If you are trying to build up a book of clients in the early stages of your business, this approach may sound aggressive, but in the long run it’s better to have an established process in place to manage debtors because it directly affects your cash flow which is the lifeline of your business.

2. Get financial and tax advice

If you’re not an accountant and you don’t employ the services of an accountant, then chances are you are missing out on many opportunities to make tax savings for your business. From Entrepreneur Relief to Startup Refunds for Entrepreneurs (SURE) to R&D tax credits, there is a lot of support available in Ireland for startups. A financial advisor that specialises in small businesses can provide you with invaluable tax advice that is vital for giving startups the breathing space they need to grow.

There are also numerous state and private funding sources for startups, from microfinance loans to incubator funding to angel investment. A good place to start is your local LEO, and the Enterprise Ireland website also has extensive information on their funding supports (so both tax saving and funding sources). Of course, we can’t but mention our own programme, New Frontiers! We are Ireland’s only national entrepreneur development programme, and as well as providing office space, mentoring, and training, the New Frontiers programme offers Phase 2 participants a €15,000 tax-free stipend.

3. Have access to a bank overdraft

Getting a loan and being financially healthy may sound contradictory, but bear with us! We’re returning to the issue of cash flow. Let’s say for some reason or another your business stops making a profit for a few months. Perhaps your premise was flooded, or you lost a few big clients in a row. Do you have a strategy in place to weather the storm?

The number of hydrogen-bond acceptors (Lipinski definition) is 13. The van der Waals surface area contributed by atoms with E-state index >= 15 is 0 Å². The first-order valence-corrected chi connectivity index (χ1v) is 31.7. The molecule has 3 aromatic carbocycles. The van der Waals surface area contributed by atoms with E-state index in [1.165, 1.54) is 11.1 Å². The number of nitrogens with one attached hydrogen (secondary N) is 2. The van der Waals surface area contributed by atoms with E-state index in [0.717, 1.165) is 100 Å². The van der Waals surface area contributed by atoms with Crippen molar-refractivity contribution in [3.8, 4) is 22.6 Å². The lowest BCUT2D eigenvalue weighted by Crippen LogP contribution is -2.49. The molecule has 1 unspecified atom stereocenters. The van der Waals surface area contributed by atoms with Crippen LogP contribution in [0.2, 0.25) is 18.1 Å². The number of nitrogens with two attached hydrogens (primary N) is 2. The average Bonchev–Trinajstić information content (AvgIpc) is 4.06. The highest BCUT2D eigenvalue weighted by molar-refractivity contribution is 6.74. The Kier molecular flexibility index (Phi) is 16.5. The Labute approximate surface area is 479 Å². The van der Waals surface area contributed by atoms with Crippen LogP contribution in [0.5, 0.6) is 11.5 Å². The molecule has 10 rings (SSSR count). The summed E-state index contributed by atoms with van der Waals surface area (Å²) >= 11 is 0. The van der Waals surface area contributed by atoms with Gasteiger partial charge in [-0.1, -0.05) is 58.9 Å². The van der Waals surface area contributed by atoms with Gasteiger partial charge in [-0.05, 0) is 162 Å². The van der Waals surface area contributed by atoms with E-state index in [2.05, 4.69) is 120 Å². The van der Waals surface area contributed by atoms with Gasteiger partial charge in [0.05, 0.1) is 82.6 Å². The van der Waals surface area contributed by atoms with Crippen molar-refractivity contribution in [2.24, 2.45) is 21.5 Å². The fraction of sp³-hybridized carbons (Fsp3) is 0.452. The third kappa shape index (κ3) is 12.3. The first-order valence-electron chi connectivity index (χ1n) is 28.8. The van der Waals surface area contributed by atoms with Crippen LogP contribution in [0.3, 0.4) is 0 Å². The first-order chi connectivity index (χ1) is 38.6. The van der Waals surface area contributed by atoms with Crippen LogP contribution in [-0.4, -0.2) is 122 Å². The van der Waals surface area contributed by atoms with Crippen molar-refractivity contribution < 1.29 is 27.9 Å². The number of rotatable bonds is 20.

Bank overdrafts are not always easily accessed when you suddenly need one. After all, what bank wants to loan money a business when it’s failing? It is much better to set up this facility in advance, when your balance sheet is looking healthy. That way everything is ready to go when disaster strikes, and guess what? With this lifesaver overdraft facility at the ready, it’s not such a disaster after all. It’s just another bump in the road on your way to success.

4. Consider outsourcing

When you’re expanding your business, you might imagine everything you do will be inhouse because you want to retain as much control as possible. However, outsourcing can be a lot more cost-effective if your ambition is to scale up. Doing everything yourself makes sense when you’re a startup, but if you plan on growing your business then this can prove too costly. Hiring an in-house team of marketers or accountants or IT professionals is expensive, and that’s before you take into account the office space and equipment that comes with them. Outsourced services don’t only make financial sense, but you also gain access to the valuable insights of experts in their field. Now you can focus on what you do best and save money at the same time.